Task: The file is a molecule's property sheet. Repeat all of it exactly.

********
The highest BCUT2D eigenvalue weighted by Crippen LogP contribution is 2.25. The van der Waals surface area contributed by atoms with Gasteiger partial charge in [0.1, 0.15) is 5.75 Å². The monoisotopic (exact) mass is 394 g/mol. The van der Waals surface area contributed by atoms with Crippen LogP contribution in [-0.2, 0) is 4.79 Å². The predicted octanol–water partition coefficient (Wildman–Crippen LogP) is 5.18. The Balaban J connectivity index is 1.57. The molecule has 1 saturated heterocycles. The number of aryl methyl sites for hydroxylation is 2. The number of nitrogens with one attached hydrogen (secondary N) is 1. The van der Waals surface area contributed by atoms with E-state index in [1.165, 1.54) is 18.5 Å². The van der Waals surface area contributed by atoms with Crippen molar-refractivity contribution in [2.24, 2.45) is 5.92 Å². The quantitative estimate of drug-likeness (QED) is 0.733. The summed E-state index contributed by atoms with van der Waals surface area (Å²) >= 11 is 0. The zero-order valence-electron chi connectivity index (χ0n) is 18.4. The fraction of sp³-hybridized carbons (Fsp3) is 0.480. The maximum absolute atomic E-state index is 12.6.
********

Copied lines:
The highest BCUT2D eigenvalue weighted by Crippen LogP contribution is 2.25. The van der Waals surface area contributed by atoms with Gasteiger partial charge in [0.1, 0.15) is 5.75 Å². The monoisotopic (exact) mass is 394 g/mol. The van der Waals surface area contributed by atoms with Crippen LogP contribution in [-0.2, 0) is 4.79 Å². The predicted octanol–water partition coefficient (Wildman–Crippen LogP) is 5.18. The Balaban J connectivity index is 1.57. The molecule has 1 saturated heterocycles. The number of aryl methyl sites for hydroxylation is 2. The number of nitrogens with one attached hydrogen (secondary N) is 1. The van der Waals surface area contributed by atoms with E-state index in [1.165, 1.54) is 18.5 Å². The van der Waals surface area contributed by atoms with Crippen molar-refractivity contribution in [2.24, 2.45) is 5.92 Å². The quantitative estimate of drug-likeness (QED) is 0.733. The summed E-state index contributed by atoms with van der Waals surface area (Å²) >= 11 is 0. The zero-order valence-electron chi connectivity index (χ0n) is 18.4. The fraction of sp³-hybridized carbons (Fsp3) is 0.480. The maximum absolute atomic E-state index is 12.6.